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062810-all-about-steve-sandra-bradley-arms-up-1024In “All About Steve” Sandra Bullock is Mary a nerdy cruciverbalist—that’s crosswords constructor to you and me—for a local newspaper in Sacramento. She’s socially awkward, lives at home with her parents, and has an editor who tells her to try and “be normal.” In addition, she’s terminally single and has poor impulse control but, hey, she looks like Sandra Bullock so life isn’t all bad.

Her parents, in a bid to one day have grandchildren, set her up on a blind date with Mark (Bradley Cooper), a cameraman with CCN. She says as long as he isn’t “expressly hideous” she’ll give it a go. Turns out something about Steve brings out the animal in Mary but when she says “I’m going to eat you like a mountain lion” four minutes into their first date he ditches her, saying that he has to leave town for work. She’s smitten—some would say obsessed—and goes off the deep end, handing in a crossword to the paper with the title All About Steve. Sample clue: What do Steve’s lips taste like? Answer: Mint Explosion. She gets fired from her job, which of course, gives her the time to hit the road and follow Steve from town to town as he covers news stories in Texas and Oklahoma. His feelings about her change—he realizes there IS something about Mary—however, when she becomes a news story.

“All About Steve” is kind of a light hearted “Fatal Attraction”—without the boiling rabbit. It’s a screwball comedy where the action is kick started by a misunderstanding. To that list of genres road trip flick and social commentary and you begin to maybe get the idea that this movie covers a lot of ground. Thematically it’s all over the place, but the one element that holds it together is its star Sandra Bullock.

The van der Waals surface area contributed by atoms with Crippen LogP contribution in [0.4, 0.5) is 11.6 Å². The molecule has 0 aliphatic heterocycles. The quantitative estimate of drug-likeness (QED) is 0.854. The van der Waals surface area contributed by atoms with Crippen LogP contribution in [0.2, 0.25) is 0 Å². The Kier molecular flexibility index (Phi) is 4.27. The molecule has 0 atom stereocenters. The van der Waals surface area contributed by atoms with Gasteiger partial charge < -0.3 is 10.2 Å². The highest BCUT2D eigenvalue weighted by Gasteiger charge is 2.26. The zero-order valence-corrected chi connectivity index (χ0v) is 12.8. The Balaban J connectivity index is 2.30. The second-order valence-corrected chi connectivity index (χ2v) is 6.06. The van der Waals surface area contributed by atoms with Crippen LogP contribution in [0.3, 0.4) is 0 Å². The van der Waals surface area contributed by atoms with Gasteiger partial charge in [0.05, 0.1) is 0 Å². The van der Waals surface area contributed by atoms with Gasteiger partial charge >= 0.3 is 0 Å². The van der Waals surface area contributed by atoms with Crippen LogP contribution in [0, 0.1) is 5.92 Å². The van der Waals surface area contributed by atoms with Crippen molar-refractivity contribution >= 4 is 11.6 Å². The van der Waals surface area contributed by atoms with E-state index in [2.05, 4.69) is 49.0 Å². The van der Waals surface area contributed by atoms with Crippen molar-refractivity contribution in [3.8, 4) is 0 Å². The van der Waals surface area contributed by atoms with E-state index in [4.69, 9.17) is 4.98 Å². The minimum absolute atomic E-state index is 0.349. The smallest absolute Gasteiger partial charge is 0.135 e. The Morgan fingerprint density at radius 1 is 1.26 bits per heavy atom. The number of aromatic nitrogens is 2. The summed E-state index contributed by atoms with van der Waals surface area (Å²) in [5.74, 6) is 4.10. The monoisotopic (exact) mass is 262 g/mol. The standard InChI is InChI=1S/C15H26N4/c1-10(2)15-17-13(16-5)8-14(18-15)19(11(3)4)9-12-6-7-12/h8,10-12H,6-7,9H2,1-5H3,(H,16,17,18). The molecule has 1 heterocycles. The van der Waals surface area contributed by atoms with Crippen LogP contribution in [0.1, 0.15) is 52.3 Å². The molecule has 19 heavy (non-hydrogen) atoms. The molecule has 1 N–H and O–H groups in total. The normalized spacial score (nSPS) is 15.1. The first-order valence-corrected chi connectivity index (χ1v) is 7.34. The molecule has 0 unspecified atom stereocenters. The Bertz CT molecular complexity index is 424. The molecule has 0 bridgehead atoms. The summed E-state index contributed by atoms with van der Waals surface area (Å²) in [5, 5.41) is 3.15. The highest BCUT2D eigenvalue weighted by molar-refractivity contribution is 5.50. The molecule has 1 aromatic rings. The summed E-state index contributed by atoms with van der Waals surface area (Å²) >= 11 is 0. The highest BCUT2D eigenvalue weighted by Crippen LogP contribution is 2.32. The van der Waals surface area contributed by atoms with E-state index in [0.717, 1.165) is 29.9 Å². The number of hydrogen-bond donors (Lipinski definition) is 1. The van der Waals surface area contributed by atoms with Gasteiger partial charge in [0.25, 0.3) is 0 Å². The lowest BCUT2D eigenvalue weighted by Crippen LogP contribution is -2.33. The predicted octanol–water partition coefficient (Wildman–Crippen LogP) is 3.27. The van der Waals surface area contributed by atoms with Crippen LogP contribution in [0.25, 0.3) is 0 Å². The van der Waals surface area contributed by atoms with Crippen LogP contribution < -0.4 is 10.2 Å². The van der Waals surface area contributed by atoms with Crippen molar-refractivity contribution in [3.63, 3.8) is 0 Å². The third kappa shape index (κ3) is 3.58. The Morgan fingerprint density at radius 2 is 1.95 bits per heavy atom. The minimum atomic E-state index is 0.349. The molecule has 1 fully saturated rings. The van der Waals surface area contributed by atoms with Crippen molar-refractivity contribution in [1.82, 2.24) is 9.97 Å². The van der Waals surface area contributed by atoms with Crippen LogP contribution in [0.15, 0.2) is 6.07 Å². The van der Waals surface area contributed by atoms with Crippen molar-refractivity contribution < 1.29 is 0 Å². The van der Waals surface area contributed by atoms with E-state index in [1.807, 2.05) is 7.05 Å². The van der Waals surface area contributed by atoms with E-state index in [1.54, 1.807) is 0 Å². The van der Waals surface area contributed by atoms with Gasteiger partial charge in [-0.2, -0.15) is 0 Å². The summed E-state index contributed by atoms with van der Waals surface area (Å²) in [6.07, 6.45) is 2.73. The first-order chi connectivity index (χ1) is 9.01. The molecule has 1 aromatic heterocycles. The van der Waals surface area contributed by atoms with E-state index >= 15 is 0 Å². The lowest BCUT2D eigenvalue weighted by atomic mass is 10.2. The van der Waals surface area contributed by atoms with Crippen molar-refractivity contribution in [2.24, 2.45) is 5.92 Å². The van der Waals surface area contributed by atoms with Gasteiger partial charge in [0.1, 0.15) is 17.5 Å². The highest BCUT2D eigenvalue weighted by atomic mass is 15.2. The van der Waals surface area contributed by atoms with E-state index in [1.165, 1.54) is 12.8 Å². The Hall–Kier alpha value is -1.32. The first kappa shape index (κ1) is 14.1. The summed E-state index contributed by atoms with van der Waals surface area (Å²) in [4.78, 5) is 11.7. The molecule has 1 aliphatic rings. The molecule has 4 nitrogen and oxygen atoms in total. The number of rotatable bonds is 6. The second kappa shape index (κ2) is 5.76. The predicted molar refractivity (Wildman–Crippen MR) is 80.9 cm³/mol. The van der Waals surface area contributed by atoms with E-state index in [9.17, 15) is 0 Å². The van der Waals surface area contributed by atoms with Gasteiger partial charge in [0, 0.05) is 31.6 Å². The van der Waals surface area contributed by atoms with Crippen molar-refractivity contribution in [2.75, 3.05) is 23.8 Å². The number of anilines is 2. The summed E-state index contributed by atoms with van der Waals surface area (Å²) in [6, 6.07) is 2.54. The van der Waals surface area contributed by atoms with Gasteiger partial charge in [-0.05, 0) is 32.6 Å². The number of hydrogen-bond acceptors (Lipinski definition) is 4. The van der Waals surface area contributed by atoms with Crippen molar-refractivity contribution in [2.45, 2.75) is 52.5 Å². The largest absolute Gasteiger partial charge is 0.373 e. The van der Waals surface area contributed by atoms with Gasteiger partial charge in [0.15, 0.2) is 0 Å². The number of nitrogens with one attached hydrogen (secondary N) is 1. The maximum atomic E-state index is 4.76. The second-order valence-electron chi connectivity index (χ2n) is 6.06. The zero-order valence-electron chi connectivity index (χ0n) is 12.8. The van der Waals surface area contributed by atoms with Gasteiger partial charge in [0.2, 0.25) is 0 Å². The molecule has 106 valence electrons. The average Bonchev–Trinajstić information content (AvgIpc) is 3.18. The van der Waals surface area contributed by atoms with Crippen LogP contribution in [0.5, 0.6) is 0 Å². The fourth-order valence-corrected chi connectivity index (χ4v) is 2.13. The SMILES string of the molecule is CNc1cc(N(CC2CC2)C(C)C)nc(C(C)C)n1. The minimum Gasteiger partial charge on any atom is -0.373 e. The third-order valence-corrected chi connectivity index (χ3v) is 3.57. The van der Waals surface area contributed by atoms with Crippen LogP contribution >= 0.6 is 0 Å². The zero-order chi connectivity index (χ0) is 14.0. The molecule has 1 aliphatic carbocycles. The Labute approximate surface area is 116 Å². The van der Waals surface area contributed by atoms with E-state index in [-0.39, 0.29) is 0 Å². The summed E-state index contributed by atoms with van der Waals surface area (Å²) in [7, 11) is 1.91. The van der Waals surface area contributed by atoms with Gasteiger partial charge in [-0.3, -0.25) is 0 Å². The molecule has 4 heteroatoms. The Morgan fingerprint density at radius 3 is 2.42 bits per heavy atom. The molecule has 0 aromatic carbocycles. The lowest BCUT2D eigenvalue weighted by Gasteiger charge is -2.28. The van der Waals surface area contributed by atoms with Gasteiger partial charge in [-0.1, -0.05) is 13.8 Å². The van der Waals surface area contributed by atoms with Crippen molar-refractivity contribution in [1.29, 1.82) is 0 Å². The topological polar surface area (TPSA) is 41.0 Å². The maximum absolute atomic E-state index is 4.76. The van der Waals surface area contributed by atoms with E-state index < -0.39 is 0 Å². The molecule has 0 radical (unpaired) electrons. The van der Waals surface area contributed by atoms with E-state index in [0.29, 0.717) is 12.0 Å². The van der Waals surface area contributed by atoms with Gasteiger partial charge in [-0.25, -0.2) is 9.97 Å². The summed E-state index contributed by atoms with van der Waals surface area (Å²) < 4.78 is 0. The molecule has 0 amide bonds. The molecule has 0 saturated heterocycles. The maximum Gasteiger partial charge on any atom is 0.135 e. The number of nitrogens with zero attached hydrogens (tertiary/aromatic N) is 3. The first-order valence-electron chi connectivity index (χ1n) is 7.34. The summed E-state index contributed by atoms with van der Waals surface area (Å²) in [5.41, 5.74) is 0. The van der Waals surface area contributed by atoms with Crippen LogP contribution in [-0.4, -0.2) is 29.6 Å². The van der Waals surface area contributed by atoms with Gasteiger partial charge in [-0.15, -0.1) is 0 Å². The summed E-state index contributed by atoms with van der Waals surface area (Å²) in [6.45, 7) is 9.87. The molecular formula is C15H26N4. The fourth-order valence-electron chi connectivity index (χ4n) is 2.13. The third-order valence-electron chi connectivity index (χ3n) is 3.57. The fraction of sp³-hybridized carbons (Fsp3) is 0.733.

Bullock isn’t playing her usual rom com character here; instead she builds a broad caricature of a chatterbox intellectual, which in the wrong hands could have been really annoying. It’s the kind of role Renee Zellweger would have rendered unwatchable, but Bullock, though sheer charm, pulls it off.

She’s cute. When she tries to slide down a banister, fresh out of the shower, still wrapped in a towel, with predictable results, it’s not a great gag, but she sells it, just like she sells every other silly moment in this kind of inconsequential but entertaining movie.

It’s all a bit harebrained—from the crossword metaphors and the “just accept people for what they are” moral—but a little charm goes a long way and Bullock is nothing if not charming.

The film also takes an unexpected—and not entirely believable—dramatic turn near the end that brings up echoes of Billy Wilder’s “Ace in the Hole,” and points an accusatory finger at the 24 hour news cycle that turns stories into sensationalism. It’s a bit heavy handed but since the rest of the film is feather light it balances out.

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